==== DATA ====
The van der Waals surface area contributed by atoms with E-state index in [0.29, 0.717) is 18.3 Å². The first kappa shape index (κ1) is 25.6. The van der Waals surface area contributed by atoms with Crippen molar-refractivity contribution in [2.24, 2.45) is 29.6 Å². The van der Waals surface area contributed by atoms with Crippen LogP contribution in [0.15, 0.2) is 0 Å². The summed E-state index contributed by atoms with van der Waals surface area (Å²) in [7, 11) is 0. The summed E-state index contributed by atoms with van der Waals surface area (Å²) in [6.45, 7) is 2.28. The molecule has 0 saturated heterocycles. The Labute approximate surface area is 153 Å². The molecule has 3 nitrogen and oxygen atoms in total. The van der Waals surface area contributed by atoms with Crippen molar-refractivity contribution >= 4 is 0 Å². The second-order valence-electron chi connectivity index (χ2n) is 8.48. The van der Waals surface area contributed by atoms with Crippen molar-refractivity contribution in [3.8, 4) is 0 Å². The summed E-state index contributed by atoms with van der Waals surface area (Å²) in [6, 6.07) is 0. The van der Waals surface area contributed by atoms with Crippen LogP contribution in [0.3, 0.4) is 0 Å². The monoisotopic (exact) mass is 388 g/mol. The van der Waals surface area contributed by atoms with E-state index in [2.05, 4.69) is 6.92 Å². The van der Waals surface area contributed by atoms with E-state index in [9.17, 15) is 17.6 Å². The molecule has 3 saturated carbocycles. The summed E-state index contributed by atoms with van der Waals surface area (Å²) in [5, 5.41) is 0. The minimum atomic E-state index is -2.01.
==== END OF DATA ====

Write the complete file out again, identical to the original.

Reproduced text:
The van der Waals surface area contributed by atoms with E-state index in [0.29, 0.717) is 18.3 Å². The first kappa shape index (κ1) is 25.6. The van der Waals surface area contributed by atoms with Crippen molar-refractivity contribution in [2.24, 2.45) is 29.6 Å². The van der Waals surface area contributed by atoms with Crippen LogP contribution in [0.15, 0.2) is 0 Å². The summed E-state index contributed by atoms with van der Waals surface area (Å²) in [7, 11) is 0. The summed E-state index contributed by atoms with van der Waals surface area (Å²) in [6.45, 7) is 2.28. The molecule has 0 saturated heterocycles. The Labute approximate surface area is 153 Å². The molecule has 3 nitrogen and oxygen atoms in total. The van der Waals surface area contributed by atoms with Crippen molar-refractivity contribution >= 4 is 0 Å². The second-order valence-electron chi connectivity index (χ2n) is 8.48. The van der Waals surface area contributed by atoms with Crippen molar-refractivity contribution in [3.8, 4) is 0 Å². The summed E-state index contributed by atoms with van der Waals surface area (Å²) in [6, 6.07) is 0. The van der Waals surface area contributed by atoms with Crippen LogP contribution in [0.3, 0.4) is 0 Å². The monoisotopic (exact) mass is 388 g/mol. The van der Waals surface area contributed by atoms with E-state index in [2.05, 4.69) is 6.92 Å². The van der Waals surface area contributed by atoms with E-state index in [9.17, 15) is 17.6 Å². The molecule has 3 saturated carbocycles. The summed E-state index contributed by atoms with van der Waals surface area (Å²) in [5, 5.41) is 0. The minimum atomic E-state index is -2.01.